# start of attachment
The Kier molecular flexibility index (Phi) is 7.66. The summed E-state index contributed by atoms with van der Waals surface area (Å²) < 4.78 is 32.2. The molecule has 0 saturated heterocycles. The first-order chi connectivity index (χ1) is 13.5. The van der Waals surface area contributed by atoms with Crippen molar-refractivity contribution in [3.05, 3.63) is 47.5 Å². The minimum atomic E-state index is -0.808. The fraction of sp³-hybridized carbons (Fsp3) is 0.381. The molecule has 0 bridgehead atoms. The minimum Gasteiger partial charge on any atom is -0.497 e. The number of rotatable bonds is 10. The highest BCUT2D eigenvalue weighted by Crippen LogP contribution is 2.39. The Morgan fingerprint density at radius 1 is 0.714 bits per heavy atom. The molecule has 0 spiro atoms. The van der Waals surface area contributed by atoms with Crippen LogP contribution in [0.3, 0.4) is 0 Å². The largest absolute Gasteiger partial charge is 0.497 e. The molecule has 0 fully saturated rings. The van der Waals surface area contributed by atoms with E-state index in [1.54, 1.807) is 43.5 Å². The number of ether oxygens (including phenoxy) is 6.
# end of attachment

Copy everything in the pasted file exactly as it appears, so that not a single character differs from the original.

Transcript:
The Kier molecular flexibility index (Phi) is 7.66. The summed E-state index contributed by atoms with van der Waals surface area (Å²) < 4.78 is 32.2. The molecule has 0 saturated heterocycles. The first-order chi connectivity index (χ1) is 13.5. The van der Waals surface area contributed by atoms with Crippen molar-refractivity contribution in [3.05, 3.63) is 47.5 Å². The minimum atomic E-state index is -0.808. The fraction of sp³-hybridized carbons (Fsp3) is 0.381. The molecule has 0 bridgehead atoms. The minimum Gasteiger partial charge on any atom is -0.497 e. The number of rotatable bonds is 10. The highest BCUT2D eigenvalue weighted by Crippen LogP contribution is 2.39. The Morgan fingerprint density at radius 1 is 0.714 bits per heavy atom. The molecule has 0 spiro atoms. The van der Waals surface area contributed by atoms with Crippen LogP contribution in [0.3, 0.4) is 0 Å². The largest absolute Gasteiger partial charge is 0.497 e. The molecule has 0 fully saturated rings. The van der Waals surface area contributed by atoms with E-state index in [1.54, 1.807) is 43.5 Å². The number of ether oxygens (including phenoxy) is 6.